Although the regulatory framework surrounding the growth of generative AI and predictive analytics is still subject to development, early signs suggest that the technology can bring key innovations in the age of GDPR. 

This is because generative AI has the ability to anonymize sensitive data before it’s viewed by human eyes. This empowers predictive analytical tools to generate synthetic data that mimics real datasets without containing any identifiable information. 

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Likewise, the software could automatically add and remove identifiable parameters within data, which could help in industries like pharmaceuticals, where drug trials operate on a blind and double-blind basis. 

This represents another major opportunity for businesses seeking to tap into generative AI. Through the creation of privacy-oriented algorithms that protect sensitive information while empowering organizations to analyze the available insights, more firms can act decisively in improving the customer experience.

The greatest business opportunity of the 21st century?

While there’s certainly plenty of work still to be done in terms of creating a regulatory framework to ensure that generative AI grows in a sustainable manner, the potential utility of the technology in the field of predictive analytics is certainly a cause for optimism.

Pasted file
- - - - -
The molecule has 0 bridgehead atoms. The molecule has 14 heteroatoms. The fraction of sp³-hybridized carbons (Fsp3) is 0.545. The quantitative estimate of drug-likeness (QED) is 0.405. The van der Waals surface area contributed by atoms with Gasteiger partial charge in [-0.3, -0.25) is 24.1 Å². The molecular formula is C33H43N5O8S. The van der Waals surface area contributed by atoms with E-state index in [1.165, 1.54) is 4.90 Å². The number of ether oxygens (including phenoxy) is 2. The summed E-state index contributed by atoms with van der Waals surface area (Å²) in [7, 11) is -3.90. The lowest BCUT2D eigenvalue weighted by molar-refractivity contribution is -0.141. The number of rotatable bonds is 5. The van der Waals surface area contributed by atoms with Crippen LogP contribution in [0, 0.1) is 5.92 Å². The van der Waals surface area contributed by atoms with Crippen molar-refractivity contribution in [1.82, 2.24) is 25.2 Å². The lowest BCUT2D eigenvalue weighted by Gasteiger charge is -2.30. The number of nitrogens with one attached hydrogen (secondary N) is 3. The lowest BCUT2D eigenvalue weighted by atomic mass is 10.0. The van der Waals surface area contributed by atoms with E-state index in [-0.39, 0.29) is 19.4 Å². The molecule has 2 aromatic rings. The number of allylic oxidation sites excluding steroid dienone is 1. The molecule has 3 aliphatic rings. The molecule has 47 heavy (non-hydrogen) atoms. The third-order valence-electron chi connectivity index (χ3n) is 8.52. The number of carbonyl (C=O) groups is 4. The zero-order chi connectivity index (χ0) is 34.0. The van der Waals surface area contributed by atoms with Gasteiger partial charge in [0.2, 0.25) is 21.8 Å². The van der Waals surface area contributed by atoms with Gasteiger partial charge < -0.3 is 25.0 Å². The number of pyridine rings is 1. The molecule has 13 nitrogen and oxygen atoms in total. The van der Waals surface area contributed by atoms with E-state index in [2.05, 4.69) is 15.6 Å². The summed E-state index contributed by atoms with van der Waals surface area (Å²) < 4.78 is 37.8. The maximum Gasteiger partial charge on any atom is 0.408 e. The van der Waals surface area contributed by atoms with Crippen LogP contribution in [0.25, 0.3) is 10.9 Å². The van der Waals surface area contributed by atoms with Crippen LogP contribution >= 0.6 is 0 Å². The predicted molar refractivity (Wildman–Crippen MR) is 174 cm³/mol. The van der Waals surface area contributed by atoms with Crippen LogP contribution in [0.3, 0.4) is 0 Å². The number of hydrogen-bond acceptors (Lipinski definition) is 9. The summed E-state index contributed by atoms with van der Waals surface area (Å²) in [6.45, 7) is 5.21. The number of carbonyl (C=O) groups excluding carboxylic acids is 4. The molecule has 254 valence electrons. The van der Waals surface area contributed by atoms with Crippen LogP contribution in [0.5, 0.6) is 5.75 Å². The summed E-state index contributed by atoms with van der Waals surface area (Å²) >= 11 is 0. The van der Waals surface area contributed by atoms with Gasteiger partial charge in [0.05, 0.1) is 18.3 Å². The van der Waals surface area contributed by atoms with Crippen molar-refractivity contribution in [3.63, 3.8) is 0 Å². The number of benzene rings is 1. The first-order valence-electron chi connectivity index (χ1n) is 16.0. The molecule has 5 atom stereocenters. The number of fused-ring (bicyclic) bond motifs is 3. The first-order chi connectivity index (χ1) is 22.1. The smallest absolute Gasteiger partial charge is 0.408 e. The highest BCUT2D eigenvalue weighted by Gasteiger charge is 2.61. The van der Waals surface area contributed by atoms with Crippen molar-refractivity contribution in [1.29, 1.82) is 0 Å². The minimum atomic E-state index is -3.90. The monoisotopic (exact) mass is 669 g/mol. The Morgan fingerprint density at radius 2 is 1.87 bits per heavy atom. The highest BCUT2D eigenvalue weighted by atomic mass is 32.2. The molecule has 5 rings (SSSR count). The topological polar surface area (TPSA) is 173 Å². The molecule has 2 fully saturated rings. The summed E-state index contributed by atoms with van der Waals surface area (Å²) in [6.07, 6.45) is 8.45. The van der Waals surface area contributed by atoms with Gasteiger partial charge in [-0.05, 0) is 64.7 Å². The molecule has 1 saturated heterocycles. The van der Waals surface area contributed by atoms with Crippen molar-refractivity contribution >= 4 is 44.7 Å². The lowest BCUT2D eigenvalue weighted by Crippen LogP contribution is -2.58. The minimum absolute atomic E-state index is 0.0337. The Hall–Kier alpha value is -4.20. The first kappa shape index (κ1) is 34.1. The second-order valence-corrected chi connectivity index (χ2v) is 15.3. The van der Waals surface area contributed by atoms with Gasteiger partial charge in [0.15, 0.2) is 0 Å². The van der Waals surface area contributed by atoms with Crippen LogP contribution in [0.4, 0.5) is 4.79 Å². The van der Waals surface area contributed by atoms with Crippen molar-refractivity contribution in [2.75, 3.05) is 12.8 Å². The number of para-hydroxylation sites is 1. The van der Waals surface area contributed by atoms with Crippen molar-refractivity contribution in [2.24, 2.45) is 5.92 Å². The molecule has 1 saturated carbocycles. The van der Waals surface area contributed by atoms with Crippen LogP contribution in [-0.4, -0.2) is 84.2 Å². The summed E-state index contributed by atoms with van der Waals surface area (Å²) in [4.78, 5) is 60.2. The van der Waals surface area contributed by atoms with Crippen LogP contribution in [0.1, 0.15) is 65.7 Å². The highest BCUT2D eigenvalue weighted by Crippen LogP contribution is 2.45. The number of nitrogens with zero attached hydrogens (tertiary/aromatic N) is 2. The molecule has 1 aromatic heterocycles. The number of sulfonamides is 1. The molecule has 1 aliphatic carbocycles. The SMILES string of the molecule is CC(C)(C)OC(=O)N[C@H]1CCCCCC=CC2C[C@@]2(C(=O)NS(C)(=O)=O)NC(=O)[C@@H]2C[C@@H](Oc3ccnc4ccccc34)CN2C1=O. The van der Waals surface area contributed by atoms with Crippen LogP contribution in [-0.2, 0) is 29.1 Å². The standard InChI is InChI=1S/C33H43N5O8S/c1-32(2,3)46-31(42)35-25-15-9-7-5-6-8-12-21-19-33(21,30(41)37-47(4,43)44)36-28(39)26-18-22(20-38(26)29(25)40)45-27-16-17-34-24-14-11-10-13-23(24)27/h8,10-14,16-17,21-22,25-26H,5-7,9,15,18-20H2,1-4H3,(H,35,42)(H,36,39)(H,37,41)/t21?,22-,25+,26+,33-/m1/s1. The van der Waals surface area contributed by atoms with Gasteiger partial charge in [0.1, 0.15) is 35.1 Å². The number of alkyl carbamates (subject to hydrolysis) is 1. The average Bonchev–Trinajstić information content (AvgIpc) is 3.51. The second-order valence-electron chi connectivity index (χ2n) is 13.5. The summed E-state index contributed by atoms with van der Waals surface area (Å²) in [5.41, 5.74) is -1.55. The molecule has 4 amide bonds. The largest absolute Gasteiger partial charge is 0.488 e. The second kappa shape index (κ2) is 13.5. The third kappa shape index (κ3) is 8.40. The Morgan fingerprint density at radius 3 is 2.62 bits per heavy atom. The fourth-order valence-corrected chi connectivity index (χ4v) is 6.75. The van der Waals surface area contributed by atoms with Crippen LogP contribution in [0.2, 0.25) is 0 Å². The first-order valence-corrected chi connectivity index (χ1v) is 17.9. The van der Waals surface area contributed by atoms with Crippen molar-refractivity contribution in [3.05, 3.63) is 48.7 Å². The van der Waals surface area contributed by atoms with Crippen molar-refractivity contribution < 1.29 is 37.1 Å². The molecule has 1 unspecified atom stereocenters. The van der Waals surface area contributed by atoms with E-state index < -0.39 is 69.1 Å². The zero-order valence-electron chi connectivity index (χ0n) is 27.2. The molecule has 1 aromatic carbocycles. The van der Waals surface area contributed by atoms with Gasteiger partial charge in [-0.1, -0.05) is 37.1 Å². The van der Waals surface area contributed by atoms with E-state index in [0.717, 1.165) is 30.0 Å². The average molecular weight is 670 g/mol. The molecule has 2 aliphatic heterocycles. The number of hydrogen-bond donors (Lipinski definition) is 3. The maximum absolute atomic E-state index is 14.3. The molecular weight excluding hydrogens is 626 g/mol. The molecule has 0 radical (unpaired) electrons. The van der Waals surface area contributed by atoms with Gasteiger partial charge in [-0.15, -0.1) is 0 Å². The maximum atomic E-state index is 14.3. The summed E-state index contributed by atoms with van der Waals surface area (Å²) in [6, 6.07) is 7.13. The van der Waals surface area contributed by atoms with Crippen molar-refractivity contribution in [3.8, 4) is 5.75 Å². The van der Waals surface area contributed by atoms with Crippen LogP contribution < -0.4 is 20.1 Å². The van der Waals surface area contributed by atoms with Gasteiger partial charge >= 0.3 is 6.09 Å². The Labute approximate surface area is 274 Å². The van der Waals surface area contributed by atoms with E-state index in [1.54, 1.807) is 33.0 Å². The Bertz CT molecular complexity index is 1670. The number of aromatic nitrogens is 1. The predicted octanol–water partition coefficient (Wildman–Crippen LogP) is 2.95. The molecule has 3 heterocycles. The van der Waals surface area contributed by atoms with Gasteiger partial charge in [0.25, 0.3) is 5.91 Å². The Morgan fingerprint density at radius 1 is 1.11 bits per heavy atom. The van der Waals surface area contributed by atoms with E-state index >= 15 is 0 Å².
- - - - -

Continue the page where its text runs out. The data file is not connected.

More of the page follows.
Because of generative AI’s ability to act decisively in using big data to offer actionable insights, it’s imperative that businesses move to access this potential before they lose ground in the battle for breathing room among companies undergoing digital transformation. 

As well as a significant time-saving tool, generative AI-powered predictive analytics can help organizations gain more immersive insights into performance, which can lead to vast operational improvements. 

Although the technology may need more time to mature in the short term, its future utility can bring significant cost and productivity benefits throughout virtually every industry. 

Dmytro Spilka is the head wizard at Solvid.